Do hikers need to pack heat when venturing into the wilderness? I raise this question after reading about several violent acts in the wilderness within the last year. Allow me to list a few of these in chronological order:

* The FBI continues to search for the person(s) who murdered Scott Lilly on the Appalachian Trail in central Virginia. His “partially buried” body was found on August 12th of last year. The FBI recently announced a $10,000 reward for information leading to the arrest and conviction of the perpetrator(s).

* Last August, during a violent rampage, an Indiana man stabbed and killed a 76-year-old assistant Boy Scout leader while hiking with three others on a rail trail near Bunker Hill, IN.

* On September 25th, 2011, a female driving in the Nantahala National Forest stopped to render aid to a person she believed was incapacitated, while lying beside the road. At that time a firearm was used to subdue the victim, and then she was forcibly raped. As far as I know this case has not been solved.

* Last October an avid hiker was found dead on a trail in the San Luis Obispo area with severe trauma to his head and face - presumably murdered.

* Back in March there was the highly publicised case of two men disappearing in the Smokies - five days apart - without a trace. In both cases, officials dealt with conflicting clues and details. Did they commit suicide? Did they try to disappear without a trace? Were the two incidents in anyway connected - by someone who possibly kidnapped them and/or murdered them? No other clues in the two cases have emerged.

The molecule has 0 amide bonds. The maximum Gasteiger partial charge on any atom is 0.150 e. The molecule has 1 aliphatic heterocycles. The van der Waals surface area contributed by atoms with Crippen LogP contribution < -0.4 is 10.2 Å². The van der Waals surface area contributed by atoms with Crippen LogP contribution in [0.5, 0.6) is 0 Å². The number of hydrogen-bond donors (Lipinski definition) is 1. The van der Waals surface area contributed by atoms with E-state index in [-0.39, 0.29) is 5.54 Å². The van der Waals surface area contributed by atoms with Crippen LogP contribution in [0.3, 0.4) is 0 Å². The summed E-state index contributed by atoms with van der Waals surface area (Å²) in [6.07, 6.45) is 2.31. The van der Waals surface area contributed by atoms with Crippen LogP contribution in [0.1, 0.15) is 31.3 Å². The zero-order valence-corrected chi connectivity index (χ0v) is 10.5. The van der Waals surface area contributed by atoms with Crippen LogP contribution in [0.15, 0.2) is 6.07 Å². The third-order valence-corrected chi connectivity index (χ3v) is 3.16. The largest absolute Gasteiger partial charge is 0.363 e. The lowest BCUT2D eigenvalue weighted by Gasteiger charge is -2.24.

* Perhaps one of the most shocking incidents I've seen related to this subject is learning of two teenagers who were arrested in Utah this past April, after constructing booby traps on a popular trail near Provo.

* The most recent incident, which happened within the past week, and prompted this posting, was this:

It was a little before midnight Monday when Hensley said Unicoi County 911 received a call stating an individual was holding several hikers hostage at the Beauty Spot lookout on Unaka Mountain. Hensley, who took the call, said the caller stated the man had approached the group of five hikers with a handgun drawn, told them that he was a game warden, and ordered them to get down on their hands and knees. The 911 call, Hensley said, came from one of the hikers allegedly being taken hostage.

Two of the hostages happened to be U.S. Coast Guard officers, who were able to take the gun away, and then proceeded to hogtie the assailant!